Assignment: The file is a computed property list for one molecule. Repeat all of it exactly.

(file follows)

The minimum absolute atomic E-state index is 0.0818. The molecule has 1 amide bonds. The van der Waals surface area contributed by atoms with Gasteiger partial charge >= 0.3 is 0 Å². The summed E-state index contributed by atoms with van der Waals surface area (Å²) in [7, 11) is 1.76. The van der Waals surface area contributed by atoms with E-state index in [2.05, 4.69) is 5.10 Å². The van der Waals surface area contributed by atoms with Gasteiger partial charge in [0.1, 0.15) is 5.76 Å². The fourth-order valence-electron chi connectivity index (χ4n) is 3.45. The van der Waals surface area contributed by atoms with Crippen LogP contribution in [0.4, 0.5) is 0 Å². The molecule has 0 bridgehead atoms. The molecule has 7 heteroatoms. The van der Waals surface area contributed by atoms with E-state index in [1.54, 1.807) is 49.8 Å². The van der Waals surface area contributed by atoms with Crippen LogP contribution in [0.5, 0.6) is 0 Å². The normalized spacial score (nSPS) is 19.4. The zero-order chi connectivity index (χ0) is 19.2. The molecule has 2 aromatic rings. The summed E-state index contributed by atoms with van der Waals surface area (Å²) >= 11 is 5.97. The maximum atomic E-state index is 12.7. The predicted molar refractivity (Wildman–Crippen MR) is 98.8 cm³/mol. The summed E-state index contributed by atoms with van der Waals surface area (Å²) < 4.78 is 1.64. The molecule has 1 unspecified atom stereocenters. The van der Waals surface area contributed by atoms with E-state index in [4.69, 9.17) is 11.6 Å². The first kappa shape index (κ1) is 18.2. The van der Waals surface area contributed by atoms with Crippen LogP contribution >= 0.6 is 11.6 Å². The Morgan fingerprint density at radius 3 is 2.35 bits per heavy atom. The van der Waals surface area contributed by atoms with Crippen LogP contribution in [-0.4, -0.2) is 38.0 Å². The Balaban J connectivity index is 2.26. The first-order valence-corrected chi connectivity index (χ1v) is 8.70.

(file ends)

The minimum absolute atomic E-state index is 0.0818. The molecule has 1 amide bonds. The van der Waals surface area contributed by atoms with Gasteiger partial charge >= 0.3 is 0 Å². The summed E-state index contributed by atoms with van der Waals surface area (Å²) in [7, 11) is 1.76. The van der Waals surface area contributed by atoms with E-state index in [2.05, 4.69) is 5.10 Å². The van der Waals surface area contributed by atoms with Gasteiger partial charge in [0.1, 0.15) is 5.76 Å². The fourth-order valence-electron chi connectivity index (χ4n) is 3.45. The van der Waals surface area contributed by atoms with Crippen LogP contribution in [0.4, 0.5) is 0 Å². The molecule has 0 bridgehead atoms. The molecule has 7 heteroatoms. The van der Waals surface area contributed by atoms with E-state index in [1.54, 1.807) is 49.8 Å². The van der Waals surface area contributed by atoms with Crippen LogP contribution in [0.5, 0.6) is 0 Å². The normalized spacial score (nSPS) is 19.4. The zero-order chi connectivity index (χ0) is 19.2. The molecule has 2 aromatic rings. The summed E-state index contributed by atoms with van der Waals surface area (Å²) >= 11 is 5.97. The maximum atomic E-state index is 12.7. The predicted molar refractivity (Wildman–Crippen MR) is 98.8 cm³/mol. The summed E-state index contributed by atoms with van der Waals surface area (Å²) < 4.78 is 1.64. The molecule has 1 unspecified atom stereocenters. The van der Waals surface area contributed by atoms with E-state index in [4.69, 9.17) is 11.6 Å². The first kappa shape index (κ1) is 18.2. The van der Waals surface area contributed by atoms with Crippen LogP contribution >= 0.6 is 11.6 Å². The Morgan fingerprint density at radius 3 is 2.35 bits per heavy atom. The van der Waals surface area contributed by atoms with Crippen LogP contribution in [-0.4, -0.2) is 38.0 Å². The Balaban J connectivity index is 2.26. The first-order valence-corrected chi connectivity index (χ1v) is 8.70.